The Johansons also had several chicken coops, long flat structures with hens by the tens of thousands, all packed into crates. That had been a good cash yield, from one of the big companies that puts chicken into the stores in the cities. But then the power failed midsummer, not one of the storm out­ages, but when one power company wouldn’t provide to an­other. The fans failed, and the coops became ovens. Most of the hens died.

Mr. Johanson was beside himself, deep in debt to the bank, and the loans and loan guarantees and payments from the government that used to tide English farmers over no longer came through. Something about China, and austerity mea­sures. Mike has told me about these things, too.

Joseph was worried, because his neighbor had taken to drinking more and more. Two nights before, there had been angry shouting in the distance. It was just drunkenness and rage, as he stumbled through the fields shouting with a bottle in his hand, cursing uselessly at his own fields, blasting the sun-blasted earth with his hate. The police came, called by another neighbor. Very sad thing, we both thought.

So we prayed together for his neighbor, for the family. And then we ate, and gave thanks. It was good, to be together. A blessing.

I was looking out across our little farm, in the half-darkness of the night, and giving thanks for the blessing we had been given, when she was suddenly by my side without my knowing it. Like a wraith, she moves sometimes, my Sadie.

I asked her how she had enjoyed her time with Rachel, and she smiled and said it was good to see her.

She looked at the night sky, dimming at the cool of day. She said that the angels were coming soon. The sky will be filled with their wings. She was not upset, as she had been before. There was no seizure. She was very calm. But she was still saying it.

“We will be all right, when they come,” she said. “But it will not be easy, Dadi.”

And then she went inside. “It’s late, Dadi,” she called to me. “Come in.”

September 22

And on the third night, the angels came and filled the heavens.

It began in early evening, as I watched, sitting with Sadie again, just as she had asked.

It was just darking, the last colors of the sun vanishing, the first stars showing, the light of the town brightening. It had been a beautiful sunset.

And then they came. A flicker here, and a flicker there, color danced in the sky. Then sheets of it, brighter and brighter, dancing wild sheets cast across the skies, beautiful purples and blues and pinks.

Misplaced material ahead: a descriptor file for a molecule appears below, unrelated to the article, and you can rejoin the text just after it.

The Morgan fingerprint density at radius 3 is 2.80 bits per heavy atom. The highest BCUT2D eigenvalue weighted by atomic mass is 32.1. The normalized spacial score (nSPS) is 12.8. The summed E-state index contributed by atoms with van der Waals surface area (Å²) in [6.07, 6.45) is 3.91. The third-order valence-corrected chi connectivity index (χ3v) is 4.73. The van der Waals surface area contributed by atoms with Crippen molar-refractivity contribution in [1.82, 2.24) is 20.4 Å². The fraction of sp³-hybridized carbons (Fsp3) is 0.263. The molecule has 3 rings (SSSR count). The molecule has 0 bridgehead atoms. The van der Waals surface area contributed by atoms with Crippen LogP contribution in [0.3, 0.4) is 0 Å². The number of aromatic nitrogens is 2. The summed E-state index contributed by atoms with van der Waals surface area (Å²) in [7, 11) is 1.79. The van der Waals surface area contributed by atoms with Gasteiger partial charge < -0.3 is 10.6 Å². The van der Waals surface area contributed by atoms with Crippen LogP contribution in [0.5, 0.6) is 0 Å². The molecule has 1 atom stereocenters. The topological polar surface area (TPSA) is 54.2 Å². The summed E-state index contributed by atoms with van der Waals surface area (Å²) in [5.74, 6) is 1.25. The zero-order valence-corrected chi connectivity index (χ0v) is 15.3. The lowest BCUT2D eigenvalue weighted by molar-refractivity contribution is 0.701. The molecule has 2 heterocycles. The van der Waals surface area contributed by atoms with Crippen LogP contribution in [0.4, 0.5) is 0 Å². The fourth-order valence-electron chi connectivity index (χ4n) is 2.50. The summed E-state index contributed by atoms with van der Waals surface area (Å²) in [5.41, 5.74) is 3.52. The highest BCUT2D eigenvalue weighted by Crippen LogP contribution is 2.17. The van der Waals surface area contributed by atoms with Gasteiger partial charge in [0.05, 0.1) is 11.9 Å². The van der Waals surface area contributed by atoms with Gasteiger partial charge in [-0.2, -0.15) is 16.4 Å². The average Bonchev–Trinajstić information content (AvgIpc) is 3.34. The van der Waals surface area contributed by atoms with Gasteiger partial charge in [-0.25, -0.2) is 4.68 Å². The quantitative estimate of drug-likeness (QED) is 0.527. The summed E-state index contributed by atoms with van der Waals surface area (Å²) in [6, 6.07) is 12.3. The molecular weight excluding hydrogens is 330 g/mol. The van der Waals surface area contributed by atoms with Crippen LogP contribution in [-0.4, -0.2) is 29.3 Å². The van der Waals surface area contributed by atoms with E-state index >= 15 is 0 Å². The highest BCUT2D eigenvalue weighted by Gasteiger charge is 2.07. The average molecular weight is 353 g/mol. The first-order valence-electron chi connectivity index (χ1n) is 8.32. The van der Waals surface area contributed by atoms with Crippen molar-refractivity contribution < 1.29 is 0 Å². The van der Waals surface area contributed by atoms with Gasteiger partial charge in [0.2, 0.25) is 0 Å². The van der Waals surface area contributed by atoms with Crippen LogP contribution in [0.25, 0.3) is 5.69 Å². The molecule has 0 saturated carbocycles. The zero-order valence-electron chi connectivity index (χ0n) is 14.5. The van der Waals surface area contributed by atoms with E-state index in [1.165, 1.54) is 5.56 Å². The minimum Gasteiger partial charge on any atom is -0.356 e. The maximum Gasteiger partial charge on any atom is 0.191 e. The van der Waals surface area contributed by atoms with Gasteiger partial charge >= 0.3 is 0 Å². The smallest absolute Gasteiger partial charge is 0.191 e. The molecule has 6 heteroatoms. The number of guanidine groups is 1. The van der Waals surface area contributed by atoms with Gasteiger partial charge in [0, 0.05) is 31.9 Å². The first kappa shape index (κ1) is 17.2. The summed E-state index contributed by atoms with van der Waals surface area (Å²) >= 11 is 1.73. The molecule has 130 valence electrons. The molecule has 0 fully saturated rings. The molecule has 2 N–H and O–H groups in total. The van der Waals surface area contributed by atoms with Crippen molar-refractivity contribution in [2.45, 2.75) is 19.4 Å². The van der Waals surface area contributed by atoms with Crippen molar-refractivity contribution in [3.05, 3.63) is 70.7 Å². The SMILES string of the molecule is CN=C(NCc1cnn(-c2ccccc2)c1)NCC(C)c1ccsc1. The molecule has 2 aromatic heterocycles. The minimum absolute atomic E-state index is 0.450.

The sky became full of them, dancing, waving, and puls­ing. They would fade a little, and strengthen, and then grow stronger and stronger.

So beautiful. But terrible. What was this? Angels? It was not as I would have thought. So bright and silent. I do not know. I do not yet know.

Hannah came, and Jacob, and we watched together, as the wings of angels lit the skies, and the earth glowed under the warm light. Jacob laughed and pointed and jumped around at the joy of it.

Then it grew so bright that it was brighter than midnight under a full moon, bright enough to see my hand, to see the house. Angel wings dipped, radiant with color, and touched the earth. There was a feeling of strangeness in the air, I do not know what it was, but the hairs on my arm rose. From fear, perhaps, because it was strange, but also because the air seemed sharp with . . . something. I do not know. But the smell changed.

“Dadi, it’s so bright, what is that smell?” asked Jacob, sud­denly stilled, his voice filled with awe and alarm. Hannah pulled in close, but Sadie stood separate, looking up, rocking back and forth a little.

It went on, radiant and terrible and beautiful. We stood silent.

And then Jacob said, “Dadi, look, there are no lights in the town now,” he said, “and there are no lights on the road.” It was true. And he was excited and frightened, and looking everywhere and talking, and then he pointed up.

“Look at the plane,” he called out, and there it was, an airplane, a big one. It was not where the planes normally fly, high and moving north or south. The silhouette was low and large. There were no lights on it, or in it, just the beautiful light dancing on and behind it.

It was sideways. It was coming down.

I could see both wings, bent back dark like a broken cross, and it was floating downward, downward, very slow. It was very wrong. I began to pray.

The plane moved down, southward, like a dark, windblown leaf against the color-splashed sky. We lost it to view behind the trees.

And then there was a faint flash, and a few seconds later, a crump like a short peal of thunder.

“Oh blessed Jesus, all those people,” said Hannah, and she began to pray softly and in earnest, her whispered prayers melding with mine.

Still, the skies danced, so bright, so silent.

And a few seconds later, another flash, to the north. And a minute later, another to the southwest.

Sadie turned to us, and her eyes were huge and wet with tears.

“The English fall,” she said.

And then she went inside, away from the light that filled the sky over the darkened earth.